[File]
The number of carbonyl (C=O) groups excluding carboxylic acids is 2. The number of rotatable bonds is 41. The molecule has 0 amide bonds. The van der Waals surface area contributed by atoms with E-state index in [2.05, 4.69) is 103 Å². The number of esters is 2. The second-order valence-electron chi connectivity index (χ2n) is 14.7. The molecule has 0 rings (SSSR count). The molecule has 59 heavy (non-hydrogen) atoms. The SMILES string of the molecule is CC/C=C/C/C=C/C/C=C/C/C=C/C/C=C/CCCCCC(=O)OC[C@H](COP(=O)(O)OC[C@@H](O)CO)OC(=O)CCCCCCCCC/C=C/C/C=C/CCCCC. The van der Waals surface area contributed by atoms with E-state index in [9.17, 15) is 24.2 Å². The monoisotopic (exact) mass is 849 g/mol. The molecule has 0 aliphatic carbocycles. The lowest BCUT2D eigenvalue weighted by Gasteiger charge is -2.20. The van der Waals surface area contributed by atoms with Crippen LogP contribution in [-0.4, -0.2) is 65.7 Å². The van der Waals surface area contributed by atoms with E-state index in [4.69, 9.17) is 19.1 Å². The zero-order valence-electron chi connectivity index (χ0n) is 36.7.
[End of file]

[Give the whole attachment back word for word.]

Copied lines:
The number of carbonyl (C=O) groups excluding carboxylic acids is 2. The number of rotatable bonds is 41. The molecule has 0 amide bonds. The van der Waals surface area contributed by atoms with E-state index in [2.05, 4.69) is 103 Å². The number of esters is 2. The second-order valence-electron chi connectivity index (χ2n) is 14.7. The molecule has 0 rings (SSSR count). The molecule has 59 heavy (non-hydrogen) atoms. The SMILES string of the molecule is CC/C=C/C/C=C/C/C=C/C/C=C/C/C=C/CCCCCC(=O)OC[C@H](COP(=O)(O)OC[C@@H](O)CO)OC(=O)CCCCCCCCC/C=C/C/C=C/CCCCC. The van der Waals surface area contributed by atoms with E-state index in [9.17, 15) is 24.2 Å². The monoisotopic (exact) mass is 849 g/mol. The molecule has 0 aliphatic carbocycles. The lowest BCUT2D eigenvalue weighted by Gasteiger charge is -2.20. The van der Waals surface area contributed by atoms with Crippen LogP contribution in [-0.4, -0.2) is 65.7 Å². The van der Waals surface area contributed by atoms with E-state index in [4.69, 9.17) is 19.1 Å². The zero-order valence-electron chi connectivity index (χ0n) is 36.7.